PIX Publishing Inc. was a photo agency founded in New York in 1935 by photo agent Leon Daniel and Celia Kutschuk, together with German émigré photographers Alfred Eisenstaedt and George Karger.

    Word Count: 30

    Letterhead of PIX Inc. – Correspondence Daniel Leon with Fred Stein, 1943, cropped detail (© Fred Stein Archive).
    Letterhead of PIX Inc. – Correspondence Daniel Leon with Fred Stein, 1943 (© Fred Stein Archive).Mention of PIX Publishing in a photographic guide (Ahlers 1953, p. 46).
    New York
    Leco Photo Service
    Photo Lab

    Leco Photo Service was a photofinishing lab, highly-frequented and a contact hub for émigré photographers and photo agencies during the 1930s and 1940s, as well as a provider of employment for women in the photo industry.

    Word Count: 36

    Advertisment Leco Photo Service (Photo: Helene Roth).
    Leco Photo Service mentioned in Etna Kelley. “Woman in Photography.”, Popular Photography, June 1945, pp. 23 (Photo: Helene Roth).Article on Leco Photo Service by Etna Kelley. “Photofinishing Plus.” Popular Photography, February 1947, pp. 84–85 (Photo: Helene Roth).
    New York
    Camera Features
    Photo Agency

    Camera Features was a photo agency founded by the photographer Werner Wolff and other colleagues of the photo agency PIX.

    Word Count: 20

    Camera Features stamp (The Family of Werner Wolff © Ryerson Image Center).
    New York
    European Picture Service
    Photo Agency

    The European Picture Service was a photo agency located in Midtown Manhattan founded, probably in 1930, by the émigré photographer Max Peter Haas (1901–1985).

    Word Count: 22

    Letterhead of European Picture Service, November 1938 (© Center for Creative Photography, Josef Breitenbach Archive, AG 90:4).
    Norman C. Lipton. “20 exciting years with a miniature.” Popular Photography, September 1949, pp. 46–47 (Photo: Helene Roth).Images by Max Peter Haas for European Picture Service on gunfight near 5th Avenue (Daily News, 15 January 1914, p. 123).Second article of Max Peter Haas for European Picture Service on gunfight near 5th Avenue (Daily News, 15 January 1914, p. 562).
    New York
    JJK Copy-Art
    Photo LabPhoto StudioPhoto Supplier

    JJK Copy-Art was a photo studio and photofinishing service founded in 1929 by the Jewish Austrian émigré James J. Kriegsmann (1909–1994) and was located at 165 West 46th Street.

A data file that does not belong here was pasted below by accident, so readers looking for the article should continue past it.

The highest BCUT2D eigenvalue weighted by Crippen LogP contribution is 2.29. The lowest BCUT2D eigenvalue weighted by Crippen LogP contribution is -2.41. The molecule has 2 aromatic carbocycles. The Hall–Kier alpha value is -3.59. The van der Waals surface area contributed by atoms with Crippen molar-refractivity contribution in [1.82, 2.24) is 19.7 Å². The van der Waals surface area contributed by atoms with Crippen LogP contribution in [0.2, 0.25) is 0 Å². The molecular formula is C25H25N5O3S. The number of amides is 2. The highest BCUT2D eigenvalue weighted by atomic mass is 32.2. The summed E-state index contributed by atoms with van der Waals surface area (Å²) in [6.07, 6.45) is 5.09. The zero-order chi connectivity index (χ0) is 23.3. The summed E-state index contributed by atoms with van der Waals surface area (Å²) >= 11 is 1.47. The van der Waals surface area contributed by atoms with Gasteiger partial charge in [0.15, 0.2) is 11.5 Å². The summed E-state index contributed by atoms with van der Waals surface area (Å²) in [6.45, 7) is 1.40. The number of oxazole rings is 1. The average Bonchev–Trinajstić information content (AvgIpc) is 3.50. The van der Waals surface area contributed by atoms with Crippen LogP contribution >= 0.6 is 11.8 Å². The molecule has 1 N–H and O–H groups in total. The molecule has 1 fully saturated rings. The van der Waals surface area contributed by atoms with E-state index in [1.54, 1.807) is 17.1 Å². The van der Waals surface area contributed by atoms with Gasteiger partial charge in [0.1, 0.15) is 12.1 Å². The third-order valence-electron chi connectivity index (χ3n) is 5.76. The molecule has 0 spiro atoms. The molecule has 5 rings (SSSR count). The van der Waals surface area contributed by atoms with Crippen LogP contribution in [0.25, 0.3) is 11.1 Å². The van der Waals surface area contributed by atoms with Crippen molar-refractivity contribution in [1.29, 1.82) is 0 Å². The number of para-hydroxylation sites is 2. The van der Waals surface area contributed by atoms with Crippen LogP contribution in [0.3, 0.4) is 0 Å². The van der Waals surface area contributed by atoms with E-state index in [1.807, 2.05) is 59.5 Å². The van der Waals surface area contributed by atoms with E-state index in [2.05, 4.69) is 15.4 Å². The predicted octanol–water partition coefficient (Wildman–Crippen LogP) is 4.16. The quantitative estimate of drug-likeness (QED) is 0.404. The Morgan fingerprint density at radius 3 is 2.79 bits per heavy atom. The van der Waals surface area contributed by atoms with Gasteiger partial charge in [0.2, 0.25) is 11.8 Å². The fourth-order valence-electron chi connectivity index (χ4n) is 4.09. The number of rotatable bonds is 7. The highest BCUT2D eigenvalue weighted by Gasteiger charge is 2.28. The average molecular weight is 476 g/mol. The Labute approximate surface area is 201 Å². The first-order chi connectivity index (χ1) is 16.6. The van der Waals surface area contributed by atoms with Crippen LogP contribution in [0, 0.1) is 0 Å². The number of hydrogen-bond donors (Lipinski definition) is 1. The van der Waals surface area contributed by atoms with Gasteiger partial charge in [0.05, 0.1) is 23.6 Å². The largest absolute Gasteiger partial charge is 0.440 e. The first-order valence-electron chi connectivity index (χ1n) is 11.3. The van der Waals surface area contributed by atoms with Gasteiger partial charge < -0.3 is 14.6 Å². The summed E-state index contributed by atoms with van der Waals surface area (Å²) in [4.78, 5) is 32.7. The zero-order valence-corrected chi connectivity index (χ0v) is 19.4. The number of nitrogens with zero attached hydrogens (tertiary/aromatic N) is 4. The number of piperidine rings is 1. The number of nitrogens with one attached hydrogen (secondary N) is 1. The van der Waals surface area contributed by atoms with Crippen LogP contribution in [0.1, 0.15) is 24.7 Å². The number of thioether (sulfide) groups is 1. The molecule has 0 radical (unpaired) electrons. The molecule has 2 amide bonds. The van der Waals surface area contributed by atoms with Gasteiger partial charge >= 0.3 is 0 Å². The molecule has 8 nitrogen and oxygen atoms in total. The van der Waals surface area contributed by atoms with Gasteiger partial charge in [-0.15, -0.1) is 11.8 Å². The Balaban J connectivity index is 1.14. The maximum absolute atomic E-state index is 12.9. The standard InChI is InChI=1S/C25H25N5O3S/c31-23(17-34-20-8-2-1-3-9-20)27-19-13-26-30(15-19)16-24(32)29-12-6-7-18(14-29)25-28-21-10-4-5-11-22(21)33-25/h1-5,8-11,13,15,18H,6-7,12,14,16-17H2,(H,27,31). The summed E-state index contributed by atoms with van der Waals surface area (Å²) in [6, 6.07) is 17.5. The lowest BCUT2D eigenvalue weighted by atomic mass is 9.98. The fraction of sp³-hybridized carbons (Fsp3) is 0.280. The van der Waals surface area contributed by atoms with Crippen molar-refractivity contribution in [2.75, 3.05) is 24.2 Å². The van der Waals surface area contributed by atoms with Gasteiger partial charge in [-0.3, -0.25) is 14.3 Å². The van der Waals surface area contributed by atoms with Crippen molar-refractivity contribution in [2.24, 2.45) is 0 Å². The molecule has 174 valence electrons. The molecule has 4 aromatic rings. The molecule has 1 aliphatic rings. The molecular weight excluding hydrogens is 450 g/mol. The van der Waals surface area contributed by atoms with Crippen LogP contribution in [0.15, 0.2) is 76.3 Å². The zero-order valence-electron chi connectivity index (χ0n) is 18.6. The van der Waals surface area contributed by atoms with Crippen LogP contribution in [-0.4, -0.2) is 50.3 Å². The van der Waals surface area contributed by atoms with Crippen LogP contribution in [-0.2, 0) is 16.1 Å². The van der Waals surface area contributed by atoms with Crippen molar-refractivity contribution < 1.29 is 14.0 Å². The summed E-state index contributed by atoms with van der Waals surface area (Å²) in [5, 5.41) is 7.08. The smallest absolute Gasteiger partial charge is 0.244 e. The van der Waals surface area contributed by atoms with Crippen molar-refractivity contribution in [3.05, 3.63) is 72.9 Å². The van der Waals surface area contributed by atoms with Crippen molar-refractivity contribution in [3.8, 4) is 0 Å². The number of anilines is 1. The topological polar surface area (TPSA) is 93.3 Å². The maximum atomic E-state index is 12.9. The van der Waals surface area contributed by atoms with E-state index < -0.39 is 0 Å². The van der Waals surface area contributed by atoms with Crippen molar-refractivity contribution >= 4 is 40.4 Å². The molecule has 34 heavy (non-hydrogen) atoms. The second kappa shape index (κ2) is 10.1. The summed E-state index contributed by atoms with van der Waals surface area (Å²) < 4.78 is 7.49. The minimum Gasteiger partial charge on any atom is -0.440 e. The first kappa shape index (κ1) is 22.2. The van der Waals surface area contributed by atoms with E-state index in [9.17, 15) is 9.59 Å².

Word Count: 26

    Logo of JJK Copy-Art (Billboard, 26 January 1963, p. 50).
    Advertisement for JJK Copy-Art in Billboard, 26 January 1963, p. 50.Advertisement for JJK Copy-Art with slogan “We Deliver What We Advertise” (Billboard, 3 June 1950, p. 27).Advertisement for JJK Copy-Art with slogan “There Is No Business Than Show Business” (Billboard, 11 April 1953, p. 5)Apology announcement by James J. Kriegsmann in Billboard, 17 April 1943, p. 5Page from a magazine about the Cotton Club with a portrait of Bill Robertson by James J. Kriegsmann (Collection of the Smithsonian National Museum of African American History and Culture, 1936) 2013.46.25.270a-e.
    New York
    Lotte Jacobi

    In October 1935 the German émigré photographer Lotte Jacobi, together with her sister Ruth Jacobi, opened a photo studio on 57th Street. The two sisters had to leave their parents' photo studio in Berlin in the 1930s and emigrated to New York.

    Word Count: 41

    Lotte Jacobi, Self-portrait, New York, 1937 (© 2020. University of New Hampshire).
    Lotte Jacobi, Central Park, New York, 1936 (© 2020. University of New Hampshire).Lotte Jacobi, New York Stock Exchange, New York, 1938 (© 2020. University of New Hampshire).Lotte Jacobi, Ernst Fuhrmann, New York, 1942 (© 2021. University of New Hampshire).Lotte Jacobi, Hanya Holm dancing with troup, 1937 (© 2020. University of New Hampshire).Flyer for Lotte Jacobi’s exhibition at the Norlyst Gallery, 1948 (© 2020. University of New Hampshire).Willi Wolfradt. "Lichtbild-Schöpfungen." Aufbau, 15 October 1948, p. 19.Lotte Jacobi, Werner Wolff, 1943, New York (© 2021. University of New Hampshire).Lotte Jacobi, Ruth Bernhard, 1945, New York (© 2021. University of New Hampshire).
    New York
    Lilo Hess

    The German émigré Lilo Hess was an animal photographer working for the Museum for Natural History and the Bronx Zoo, as well being a freelance photographer and publisher of children's books.

    Word Count: 31

    Portrait of Lilo Hess (Commire 1973, p. 112).
    Portrait of Lilo Hess – Life, 6 September 1943, p. 21 (Photo: Helene Roth).Photography by Lilo Hess – Fotografische Rundschau, vol. 72, 1935, p. 323 (Photo: Helene Roth).Book cover Odd Pets (Crowell, 1951).Front of the book Odd Pets (Crowell, 1951).Inside of the book Odd Pets (Crowell, 1951).Photo of drinking gibbons at the Bronx Zoo, photographed by Lilo Hess (Life, 13 December 1948, p. 126).
    New York

    Ylla was an Austrian-born photographer who emigrated to New York in 1941. Specialising in animal photography, she produced not only studio photographs, but also shot outside on urban locations in the metropolis.

    Word Count: 31

    "Speaking of Pictures … this is the work of the Bachrach of Dog Photography.”, images by Ylla and published in Life, 17 November 1947, pp. 18–19. (Photo: Helene Roth).“Babytime at the Zoo”, images by Ylla, Life,14 May 1944, p. 43. (Photo: Helene Roth).“Ylla’s cameras tells. A tale of two kittens ... .” Popular Photography, Dezember 1951, pp. 50–51 (Photo: Helene Roth).Profile photo of terrier by Ylla (Camilla Koffler), ca. 1938, published on the cover of U.S. Camera, October 1940 ( © Waverley123 (Pryor Dodge) at the English Wikipedia, CC BY-SA 3.0, via Wikimedia Commons).Advertisement in The New Yorker (November 14, 1953, p. 184) for Ylla’s book Animal’s in Africa (Photo: Helene Roth).Published photograph by Ylla Back to Methusala, Regent's Park London for U.S. Camera. Annual 1943, edited by Tom Malloney, Radom House, 1943, p. 90.Fritz Neugass. “The saga of the S.S. Winnipeg.” Modern Photography, July 1951, pp. 72–73 (Photo: Helene Roth).
    New York